|8-bit processor specific techniques firstname.lastname@example.org (email@example.com) (2015-09-27)|
|Re: 8-bit processor specific techniques firstname.lastname@example.org (BGB) (2015-09-27)|
|Re: 8-bit processor specific techniques email@example.com (Walter Banks) (2015-09-28)|
|Re: 8-bit processor specific techniques firstname.lastname@example.org (email@example.com) (2015-09-29)|
|Re: 8-bit processor specific techniques firstname.lastname@example.org (BGB) (2015-09-29)|
|Date:||Sun, 27 Sep 2015 17:34:38 -0500|
|Posted-Date:||27 Sep 2015 20:17:44 EDT|
On 9/27/2015 9:30 AM, email@example.com wrote:
> I've been looking around for anything related to compiler development for
> 8-bit processors.
> [There are plenty of compilers for 8 bit machines, particulary at
> retrocomputing sites, but I don't recall a lot of interesting code
> generation stuff. They tend to have so few registers and be so
> irregular that little of the optimization stuff intended for code
> generation applies. -John]
I am not sure what the best approach is, but yeah, I have doubts how
well SSA would apply to this use-case.
a lot probably depends on the specific ISA, for example, what makes
sense for Z80 or 6502 may be rather different than for MSP430 or AVR8.
if I were to make a guess, it might make more sense for a lot of targets
to represent the code initially more as a sort of stack machine
potentially with a lot of compound operations, and then try to run a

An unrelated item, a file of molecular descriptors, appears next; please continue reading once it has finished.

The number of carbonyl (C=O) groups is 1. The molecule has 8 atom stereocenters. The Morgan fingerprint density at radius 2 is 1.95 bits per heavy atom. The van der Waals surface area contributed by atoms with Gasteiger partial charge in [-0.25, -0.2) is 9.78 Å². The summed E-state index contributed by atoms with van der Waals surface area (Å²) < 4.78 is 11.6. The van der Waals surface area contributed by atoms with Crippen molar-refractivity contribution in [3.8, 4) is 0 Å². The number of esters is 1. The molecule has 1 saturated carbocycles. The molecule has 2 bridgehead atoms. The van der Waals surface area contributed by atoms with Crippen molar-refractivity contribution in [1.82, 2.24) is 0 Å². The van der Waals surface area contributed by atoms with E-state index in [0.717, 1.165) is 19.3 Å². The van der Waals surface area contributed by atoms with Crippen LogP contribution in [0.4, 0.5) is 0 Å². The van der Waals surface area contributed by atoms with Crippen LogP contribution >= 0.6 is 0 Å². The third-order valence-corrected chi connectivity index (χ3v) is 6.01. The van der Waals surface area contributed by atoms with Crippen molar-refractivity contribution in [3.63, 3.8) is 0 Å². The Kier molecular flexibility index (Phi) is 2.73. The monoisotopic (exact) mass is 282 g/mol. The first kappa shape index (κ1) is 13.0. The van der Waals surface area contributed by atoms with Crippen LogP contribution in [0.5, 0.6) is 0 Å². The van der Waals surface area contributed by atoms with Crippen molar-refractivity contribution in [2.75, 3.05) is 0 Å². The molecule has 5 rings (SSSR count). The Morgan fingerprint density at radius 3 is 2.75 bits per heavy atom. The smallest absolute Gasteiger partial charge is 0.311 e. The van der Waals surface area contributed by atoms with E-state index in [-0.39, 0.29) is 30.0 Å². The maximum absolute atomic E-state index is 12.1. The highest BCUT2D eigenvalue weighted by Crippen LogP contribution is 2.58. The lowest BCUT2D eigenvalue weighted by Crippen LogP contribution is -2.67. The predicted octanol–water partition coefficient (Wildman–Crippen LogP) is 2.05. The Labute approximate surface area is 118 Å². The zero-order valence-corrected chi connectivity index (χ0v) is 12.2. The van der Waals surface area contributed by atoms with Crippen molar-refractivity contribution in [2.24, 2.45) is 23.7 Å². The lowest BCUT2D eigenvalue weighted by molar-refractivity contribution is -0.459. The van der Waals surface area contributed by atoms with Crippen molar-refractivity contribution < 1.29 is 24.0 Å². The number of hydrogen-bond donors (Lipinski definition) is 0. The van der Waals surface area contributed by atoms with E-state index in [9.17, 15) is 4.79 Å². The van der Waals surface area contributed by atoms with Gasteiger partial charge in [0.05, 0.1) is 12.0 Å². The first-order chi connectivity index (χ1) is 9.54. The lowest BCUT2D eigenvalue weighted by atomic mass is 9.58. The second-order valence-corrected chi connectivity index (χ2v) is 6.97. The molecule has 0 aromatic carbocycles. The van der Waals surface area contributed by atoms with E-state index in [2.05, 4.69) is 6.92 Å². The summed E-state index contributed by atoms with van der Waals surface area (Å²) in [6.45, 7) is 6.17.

variation of LZW over this (to build a dictionary of repeating
patterns). the dictionary would retain any sequences longer than a
certain minimum length (to offset the call/return overhead).
the assumption would be to try to make the stack-machine sufficiently
context independent that the same sequence of instructions will have the
same behavior independent of caller. this means that if stack-relative
addressing is used, the offsets of variables would be resolved in the
stack IR (so that they are also constant in the output code).
likely, a fairly minimalist register allocator would be used (if one is
used at all), and would be mostly for caching the top stack items and
maybe a few variables.
likely, the main goal is mostly to minimize code size, as IME this tends
to be a bigger factor than the execution time when it comes to small
(8/16 bit) targets. in a way, this makes it closer to a data-compression
problem than a traditional optimization problem.
typically there is also a need for handling operations via internal
function calls, as things like a hardware multiplication and multi-bit
shifts tend to be absent. for example, one may see trickery like
implementing multi-bit shifts via computed jumps into a sequence of
single-bit shifts (the ISA in question could use PC as a GPR, and
arithmetic on PC was done rather often), ...
but, granted, I haven't done much personally in this area as of yet, and
haven't really looked that much into how the existing compilers do it
(at least much beyond their ability to somehow fit around 500 lines of C
code into a 2kB ROM).
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